See, whether we like it or not, we often learn more from our failures than we do from our successes. Failure underscores the lesson, highlighting it for future reference. It points to areas of growth and opportunities for improvement. Success feels good in the moment, but failure can benefit a person for a lifetime.
Still, the mother in me—and the aunt for that matter—hates to see children I love experience the pain of disappointment. I’ve seen it plenty of times though. Here are just three of examples.
In each case, though, my children learned more from these failures than they ever would have from succeeding in the same situation. My oldest learned that careful research is actually its own reward, no matter what an impartial judge may say. My son has developed persistence that is unrivaled; loss never diminishes his resolve. My youngest, still spunky and opinionated, discovered that true conviction is more important than academic assessment.
None of those valuable life lessons could have been acquired through success. It took failure to teach them the hard lessons.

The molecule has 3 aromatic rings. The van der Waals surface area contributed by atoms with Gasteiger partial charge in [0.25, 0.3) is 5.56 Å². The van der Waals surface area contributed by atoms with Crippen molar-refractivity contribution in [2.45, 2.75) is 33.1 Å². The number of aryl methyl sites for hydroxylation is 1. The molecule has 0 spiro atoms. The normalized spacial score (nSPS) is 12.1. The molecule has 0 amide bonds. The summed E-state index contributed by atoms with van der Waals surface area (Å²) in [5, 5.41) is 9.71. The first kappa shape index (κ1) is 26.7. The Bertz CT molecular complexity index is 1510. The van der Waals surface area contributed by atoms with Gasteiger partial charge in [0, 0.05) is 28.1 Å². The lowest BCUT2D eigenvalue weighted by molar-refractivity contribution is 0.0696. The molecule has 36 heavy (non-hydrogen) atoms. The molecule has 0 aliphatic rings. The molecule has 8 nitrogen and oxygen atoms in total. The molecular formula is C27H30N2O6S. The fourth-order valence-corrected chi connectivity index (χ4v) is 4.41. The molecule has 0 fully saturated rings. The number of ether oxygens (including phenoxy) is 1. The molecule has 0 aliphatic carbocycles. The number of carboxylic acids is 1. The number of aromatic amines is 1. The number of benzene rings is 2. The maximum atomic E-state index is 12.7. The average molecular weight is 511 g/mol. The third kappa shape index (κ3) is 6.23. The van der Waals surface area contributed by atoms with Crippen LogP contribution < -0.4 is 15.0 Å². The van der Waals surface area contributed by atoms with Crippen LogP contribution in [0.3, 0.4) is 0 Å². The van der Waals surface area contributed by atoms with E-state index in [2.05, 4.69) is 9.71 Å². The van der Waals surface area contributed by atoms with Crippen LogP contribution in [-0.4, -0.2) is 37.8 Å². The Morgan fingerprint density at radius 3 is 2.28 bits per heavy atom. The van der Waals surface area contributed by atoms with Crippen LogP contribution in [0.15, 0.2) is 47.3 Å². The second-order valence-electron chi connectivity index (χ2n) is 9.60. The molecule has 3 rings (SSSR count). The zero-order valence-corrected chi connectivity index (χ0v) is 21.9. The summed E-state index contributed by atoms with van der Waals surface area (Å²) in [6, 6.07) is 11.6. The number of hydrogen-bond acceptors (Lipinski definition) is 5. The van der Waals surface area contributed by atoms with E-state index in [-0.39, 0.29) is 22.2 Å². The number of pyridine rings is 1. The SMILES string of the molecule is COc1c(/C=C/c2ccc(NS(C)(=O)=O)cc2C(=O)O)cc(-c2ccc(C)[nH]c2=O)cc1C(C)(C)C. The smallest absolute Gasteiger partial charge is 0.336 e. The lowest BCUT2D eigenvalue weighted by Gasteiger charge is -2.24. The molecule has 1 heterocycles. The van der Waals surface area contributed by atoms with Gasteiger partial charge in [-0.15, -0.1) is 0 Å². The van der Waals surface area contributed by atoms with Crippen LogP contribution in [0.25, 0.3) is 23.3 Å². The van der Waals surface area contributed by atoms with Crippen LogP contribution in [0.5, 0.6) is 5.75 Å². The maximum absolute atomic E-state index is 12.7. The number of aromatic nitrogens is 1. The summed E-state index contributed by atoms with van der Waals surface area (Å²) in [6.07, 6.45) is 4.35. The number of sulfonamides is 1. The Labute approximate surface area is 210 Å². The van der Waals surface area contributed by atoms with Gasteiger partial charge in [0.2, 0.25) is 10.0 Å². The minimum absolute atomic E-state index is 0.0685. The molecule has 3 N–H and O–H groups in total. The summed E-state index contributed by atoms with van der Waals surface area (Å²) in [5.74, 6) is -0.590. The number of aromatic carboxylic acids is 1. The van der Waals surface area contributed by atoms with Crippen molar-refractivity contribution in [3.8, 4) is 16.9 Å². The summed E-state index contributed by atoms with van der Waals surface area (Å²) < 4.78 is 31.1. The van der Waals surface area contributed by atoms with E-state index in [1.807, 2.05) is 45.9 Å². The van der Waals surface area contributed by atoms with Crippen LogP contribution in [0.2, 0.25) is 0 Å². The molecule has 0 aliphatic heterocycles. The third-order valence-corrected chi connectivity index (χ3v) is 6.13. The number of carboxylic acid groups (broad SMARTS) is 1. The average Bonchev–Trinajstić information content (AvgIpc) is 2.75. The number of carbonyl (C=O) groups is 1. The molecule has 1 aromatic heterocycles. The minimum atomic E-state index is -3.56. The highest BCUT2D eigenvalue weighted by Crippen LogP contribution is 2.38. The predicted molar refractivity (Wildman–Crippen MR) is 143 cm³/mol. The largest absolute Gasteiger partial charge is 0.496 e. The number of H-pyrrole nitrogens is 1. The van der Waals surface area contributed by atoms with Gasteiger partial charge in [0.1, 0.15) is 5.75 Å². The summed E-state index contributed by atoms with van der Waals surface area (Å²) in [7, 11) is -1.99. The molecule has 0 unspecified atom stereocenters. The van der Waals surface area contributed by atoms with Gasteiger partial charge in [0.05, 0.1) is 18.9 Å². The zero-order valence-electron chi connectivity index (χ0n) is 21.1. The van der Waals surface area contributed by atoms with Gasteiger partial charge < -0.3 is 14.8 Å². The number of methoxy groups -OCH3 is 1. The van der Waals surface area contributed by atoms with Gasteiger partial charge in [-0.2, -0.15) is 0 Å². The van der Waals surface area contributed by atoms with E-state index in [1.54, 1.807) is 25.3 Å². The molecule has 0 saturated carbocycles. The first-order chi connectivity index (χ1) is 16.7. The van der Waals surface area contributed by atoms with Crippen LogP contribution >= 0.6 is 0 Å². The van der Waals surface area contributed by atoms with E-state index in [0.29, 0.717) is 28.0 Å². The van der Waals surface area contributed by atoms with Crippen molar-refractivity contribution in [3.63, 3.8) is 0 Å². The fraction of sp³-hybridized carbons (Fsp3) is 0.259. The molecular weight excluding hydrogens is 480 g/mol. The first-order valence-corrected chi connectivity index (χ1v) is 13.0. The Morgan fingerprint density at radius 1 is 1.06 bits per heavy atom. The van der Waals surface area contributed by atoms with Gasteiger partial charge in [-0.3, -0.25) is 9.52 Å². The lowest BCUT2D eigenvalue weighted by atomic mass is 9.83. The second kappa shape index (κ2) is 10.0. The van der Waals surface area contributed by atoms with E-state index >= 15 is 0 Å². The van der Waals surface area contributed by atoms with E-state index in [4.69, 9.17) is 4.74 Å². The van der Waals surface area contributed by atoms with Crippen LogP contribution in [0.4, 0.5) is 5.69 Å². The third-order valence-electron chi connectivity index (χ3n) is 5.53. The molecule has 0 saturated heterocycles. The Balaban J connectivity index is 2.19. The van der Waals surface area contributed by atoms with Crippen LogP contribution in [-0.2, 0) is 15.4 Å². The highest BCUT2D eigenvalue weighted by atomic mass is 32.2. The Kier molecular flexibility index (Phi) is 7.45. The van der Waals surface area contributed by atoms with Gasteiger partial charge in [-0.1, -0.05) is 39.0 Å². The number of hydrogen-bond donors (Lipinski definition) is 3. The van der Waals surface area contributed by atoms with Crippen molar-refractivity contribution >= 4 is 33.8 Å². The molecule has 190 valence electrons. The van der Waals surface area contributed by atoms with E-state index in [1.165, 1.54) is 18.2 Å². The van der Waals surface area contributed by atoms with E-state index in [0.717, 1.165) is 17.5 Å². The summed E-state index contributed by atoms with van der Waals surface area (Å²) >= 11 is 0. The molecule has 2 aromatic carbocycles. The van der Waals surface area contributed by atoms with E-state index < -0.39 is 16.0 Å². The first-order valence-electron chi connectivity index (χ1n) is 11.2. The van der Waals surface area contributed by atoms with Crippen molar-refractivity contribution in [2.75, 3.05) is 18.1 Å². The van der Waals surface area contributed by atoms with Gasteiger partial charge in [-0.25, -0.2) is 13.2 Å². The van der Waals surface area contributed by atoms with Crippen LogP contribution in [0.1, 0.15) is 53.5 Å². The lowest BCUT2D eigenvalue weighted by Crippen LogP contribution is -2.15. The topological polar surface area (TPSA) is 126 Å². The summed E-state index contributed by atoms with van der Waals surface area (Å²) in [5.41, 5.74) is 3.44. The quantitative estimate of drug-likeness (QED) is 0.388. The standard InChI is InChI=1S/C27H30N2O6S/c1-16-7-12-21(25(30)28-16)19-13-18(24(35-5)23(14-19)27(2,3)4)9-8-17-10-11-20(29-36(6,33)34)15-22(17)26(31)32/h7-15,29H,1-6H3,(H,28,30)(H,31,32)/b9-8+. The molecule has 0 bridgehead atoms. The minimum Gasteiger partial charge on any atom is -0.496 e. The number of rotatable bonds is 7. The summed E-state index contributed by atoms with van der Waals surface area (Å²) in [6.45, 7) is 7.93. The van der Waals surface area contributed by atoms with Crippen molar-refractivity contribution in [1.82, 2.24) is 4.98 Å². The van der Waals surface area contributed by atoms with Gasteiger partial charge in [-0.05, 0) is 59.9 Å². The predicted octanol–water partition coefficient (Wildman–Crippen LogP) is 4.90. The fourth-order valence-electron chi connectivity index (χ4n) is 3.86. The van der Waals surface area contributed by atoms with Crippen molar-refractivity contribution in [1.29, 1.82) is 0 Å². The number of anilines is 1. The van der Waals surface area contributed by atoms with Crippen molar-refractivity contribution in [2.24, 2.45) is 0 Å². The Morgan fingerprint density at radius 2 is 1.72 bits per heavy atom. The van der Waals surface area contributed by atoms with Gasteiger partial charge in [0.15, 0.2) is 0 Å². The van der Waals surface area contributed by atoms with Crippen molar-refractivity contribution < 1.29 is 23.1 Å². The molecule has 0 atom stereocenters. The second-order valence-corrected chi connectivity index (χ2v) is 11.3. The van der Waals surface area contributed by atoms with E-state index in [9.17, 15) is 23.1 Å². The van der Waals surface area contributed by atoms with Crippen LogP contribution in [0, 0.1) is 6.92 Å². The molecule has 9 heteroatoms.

Knowing this does not mean I want my kids to fail. I don’t. I never celebrate when my beloveds fall short of their objectives. (Frankly, if I had my way, my kids would never even have a bad hair day, let alone a true heartbreak.) When things don’t go their way, I grieve with them and share their disappointment.
But over time, as tears dry up and emotions settle, I do my best to uncover the blessing in the setback. And it’s always there. Always.
Aileen Mitchell Lawrimore is a mother x 3, wife x 28 (years not men), minister, speaker, writer, retreat leader, and lover of beagles and books. She has a lot to say.
Teaching: Miss P's Retirement Rationale
Overcorrection=Customer Service Fail
Love, Grandmama: A letter about lasting love
Tempted to give advice? Don't.
A Year of Aileenisms
My Daughter the Joy Bringer
10 Things I've Learned about a Government Shutdown
RIP Aunt Edna